In a recent article, How to Create a Happy and Productive Work Culture, Rachita Sharma, CEO and Co-founder at Girl Power Talk, suggests eight steps leaders can use to transform their existing workplace culture into a happier place for employees to thrive. It is highly recommend to read the article. Here we will expand on the last step: Put Culture First.
Many agree with Sharma when she says the job of creating a positive work culture is never done. However, many take issue with placing it last on the list! Before a company adapts wellness initiatives, flexibility and cultivates joy (steps two, four and five, respectively), it needs to figure out what the current company culture is, what it is not, and what they want it to be before it sets out to transform itself! This is where step number three, promoting radical honesty and inclusion, sets the tone of the culture. True culture transformation begins at the top, where the leaders walk their own talk and get honest about themselves and what kind of leadership style they want to adopt.
So, what does building a culture have to do with talent acquisition? In short, EVERYTHING! If your hiring strategy is not reflective of your company’s culture, you will make a bad hire—a very costly, bad hire. The United States Department of Labor puts the cost of a bad hire at up to 30% of the employee’s wages for the first year. That cost is significant, especially if you operate with a restricted budget. It is not only the financial loss that stings; there is a human cost as well. Not to mention, a bad hire, depending on the level of the hire, can cause damage to a organization’s brand (the higher up you go, the bigger the impact).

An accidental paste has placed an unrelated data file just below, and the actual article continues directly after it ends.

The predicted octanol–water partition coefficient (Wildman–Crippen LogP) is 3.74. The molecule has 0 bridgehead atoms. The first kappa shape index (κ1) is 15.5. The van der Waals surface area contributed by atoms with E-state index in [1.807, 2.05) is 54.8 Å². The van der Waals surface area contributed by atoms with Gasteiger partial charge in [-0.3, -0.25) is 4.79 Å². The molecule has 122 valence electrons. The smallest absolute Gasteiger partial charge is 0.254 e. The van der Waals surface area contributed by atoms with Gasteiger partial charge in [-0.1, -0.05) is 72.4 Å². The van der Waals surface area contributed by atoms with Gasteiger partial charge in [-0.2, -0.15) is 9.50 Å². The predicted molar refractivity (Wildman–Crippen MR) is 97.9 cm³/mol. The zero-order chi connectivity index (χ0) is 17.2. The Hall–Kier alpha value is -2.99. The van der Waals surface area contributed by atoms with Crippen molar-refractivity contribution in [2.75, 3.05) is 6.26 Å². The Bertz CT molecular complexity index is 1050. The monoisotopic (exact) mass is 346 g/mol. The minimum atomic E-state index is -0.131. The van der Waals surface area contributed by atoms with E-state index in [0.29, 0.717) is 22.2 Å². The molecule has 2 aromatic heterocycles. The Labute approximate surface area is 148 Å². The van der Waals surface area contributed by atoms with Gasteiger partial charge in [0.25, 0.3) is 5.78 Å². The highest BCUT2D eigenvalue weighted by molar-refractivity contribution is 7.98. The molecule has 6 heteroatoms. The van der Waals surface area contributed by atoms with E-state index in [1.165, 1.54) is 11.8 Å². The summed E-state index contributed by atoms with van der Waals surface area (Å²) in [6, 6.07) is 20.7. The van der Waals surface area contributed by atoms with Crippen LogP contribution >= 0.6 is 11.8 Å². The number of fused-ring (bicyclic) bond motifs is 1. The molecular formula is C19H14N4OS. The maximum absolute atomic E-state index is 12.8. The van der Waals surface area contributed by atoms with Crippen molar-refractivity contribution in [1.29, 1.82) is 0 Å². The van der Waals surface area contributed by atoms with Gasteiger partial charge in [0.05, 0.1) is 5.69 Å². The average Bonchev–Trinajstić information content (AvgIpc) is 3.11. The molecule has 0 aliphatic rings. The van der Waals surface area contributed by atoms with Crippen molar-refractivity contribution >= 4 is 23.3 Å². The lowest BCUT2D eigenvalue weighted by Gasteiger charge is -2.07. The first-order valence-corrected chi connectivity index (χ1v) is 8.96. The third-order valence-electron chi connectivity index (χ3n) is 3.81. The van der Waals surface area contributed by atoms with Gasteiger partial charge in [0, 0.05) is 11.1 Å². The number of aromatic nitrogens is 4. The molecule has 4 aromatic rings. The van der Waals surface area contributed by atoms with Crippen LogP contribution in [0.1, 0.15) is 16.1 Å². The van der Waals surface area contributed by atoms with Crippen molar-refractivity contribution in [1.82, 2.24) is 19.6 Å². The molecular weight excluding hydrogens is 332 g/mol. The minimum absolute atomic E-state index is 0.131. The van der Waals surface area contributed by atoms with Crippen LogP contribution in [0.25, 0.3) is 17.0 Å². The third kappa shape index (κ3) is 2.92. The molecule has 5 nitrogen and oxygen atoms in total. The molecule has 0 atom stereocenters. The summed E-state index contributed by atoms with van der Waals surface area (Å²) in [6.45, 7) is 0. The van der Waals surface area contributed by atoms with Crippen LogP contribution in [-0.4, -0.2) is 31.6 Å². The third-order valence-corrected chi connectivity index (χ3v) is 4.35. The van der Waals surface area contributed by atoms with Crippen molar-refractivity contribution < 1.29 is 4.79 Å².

Typically, when hiring, we look for a person’s intrinsic motivation, assess for technical and/or relevant core competencies for the job, and probe them for the reasons as to why they want to work for the organization. However, pay close attention to their answers relative to step number eight. To paraphrase Simon Sinek, if you hire people because they need a job, they will work for a paycheck. But if you hire people who believe in what you do and why you do it, they will work for you with their blood, sweat, and tears. Now, none of us want a culture where people are bleeding, sweating, and crying, but you get the picture! If you want happy, motivated and engaged employees, build the culture from the top down; define what the culture is and what it is not and make sure the hiring managers are on board! From there, create a talent attraction strategy reflective of the culture and watch the organic organizational growth reap the benefits. Then, and only then, can you cultivate true joy (which as a reminder, is step number five).
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This article is provided by our friends at Weiser Innovations.